Detour Company Theatre

For 17 years the Detour Company Theatre have staged various productions, including Shrek and Mamma Mia.

Sam’s journey to starting the Detour Company Theatre began with a simple question. Her developmentally disabled son, who works as the Theatre Arts Coordinator at the Phoenix Day School for the Deaf, visited her at work one day and asked “When is it going to be my turn?” to be on the stage.

She looked for theatre opportunities for disabled people and came up empty. So, she took a leave of absence to begin her own theatre group in the mid-2000s and never looked back.

Early on, with help from friends and colleagues, she staged three plays through a brief association with a social program for adults with developmental disabilities. After those productions, in late 2001, she broke off and started the Detour Company Theatre to provide performance opportunities to disabled people. Detour was officially incorporated in January 2002.

“There was no place for these people to even audition,” Sam says. “[The group] provides a place where they can risk, and they can dream, and they can dare to tackle something that seems impossible. It’s about opportunity.”

The greatest asset Detour utilizes as a nonprofit organization is the Scottsdale Center for the Arts (SCA), which provides the group with performance space and a tech crew. “Without [SCA] we wouldn’t be able to survive,” Sam says. Detour’s association with SCA also enables the organization to have a greater presence in the community.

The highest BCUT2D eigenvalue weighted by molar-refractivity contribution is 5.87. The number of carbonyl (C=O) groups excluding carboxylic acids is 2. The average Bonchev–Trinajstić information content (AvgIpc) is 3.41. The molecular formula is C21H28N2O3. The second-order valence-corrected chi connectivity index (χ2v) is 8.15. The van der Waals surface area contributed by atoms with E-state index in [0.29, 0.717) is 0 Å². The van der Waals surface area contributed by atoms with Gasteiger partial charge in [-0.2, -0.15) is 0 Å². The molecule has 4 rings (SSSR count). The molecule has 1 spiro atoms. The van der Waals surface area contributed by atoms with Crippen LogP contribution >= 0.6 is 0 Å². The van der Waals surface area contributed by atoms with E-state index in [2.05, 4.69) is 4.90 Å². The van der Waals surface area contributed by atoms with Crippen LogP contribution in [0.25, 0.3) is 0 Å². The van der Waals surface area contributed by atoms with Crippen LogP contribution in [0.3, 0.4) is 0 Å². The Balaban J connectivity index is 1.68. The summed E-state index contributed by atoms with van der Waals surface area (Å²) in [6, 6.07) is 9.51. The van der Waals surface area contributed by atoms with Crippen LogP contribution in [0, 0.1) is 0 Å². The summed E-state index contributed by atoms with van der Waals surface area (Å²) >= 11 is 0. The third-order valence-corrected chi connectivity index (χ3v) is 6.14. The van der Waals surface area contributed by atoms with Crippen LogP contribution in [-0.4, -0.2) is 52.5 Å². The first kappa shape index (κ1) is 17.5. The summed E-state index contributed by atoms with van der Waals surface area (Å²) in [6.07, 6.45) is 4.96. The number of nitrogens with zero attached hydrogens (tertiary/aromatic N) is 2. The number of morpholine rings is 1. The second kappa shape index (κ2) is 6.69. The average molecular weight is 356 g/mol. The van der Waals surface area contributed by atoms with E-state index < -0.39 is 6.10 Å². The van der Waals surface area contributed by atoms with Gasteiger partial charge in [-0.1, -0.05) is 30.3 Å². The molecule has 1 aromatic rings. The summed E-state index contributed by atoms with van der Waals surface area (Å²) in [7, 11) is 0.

In addition to SCA, Detour has also received a lot of support from other theatres, who help the group by sharing props, set pieces, etc. And Detour shares back as well.

Right now, Detour hosts a beginning program that meets on Mondays. This group is for people who are just starting off or who want to act but may not be able to fully succeed on the stage (for instance, they may want to do improv instead).

The mainstage program is split in half this year. One half is being led by Sam and will perform Disney’s Newsies from January 10-12. The other half will be doing a different play the same weekend, but Sam is keeping the title of that performance a secret.

Detour also offers a traveling company, a summer program, and Detour intensives, which are five-week workshops that are more rigorous and focus on one aspect of theatre.

There are plenty of volunteer opportunities at the theatre, from sewing costumes, building sets, etc. Detour is also looking for teachers. The public, too, can become a part of their company.

“What makes Detour unique is the family it is,” Sam says. “There are companies who help specific groups, like theatre groups for the blind or for the deaf. But we serve all of them. We take in everyone and put them onto the stage together, so we have interpreters and audio describers and mobility aids. We all watch out for each other, and we all learn to respect one another. The story they have together is just as good as the story they tell on stage.”

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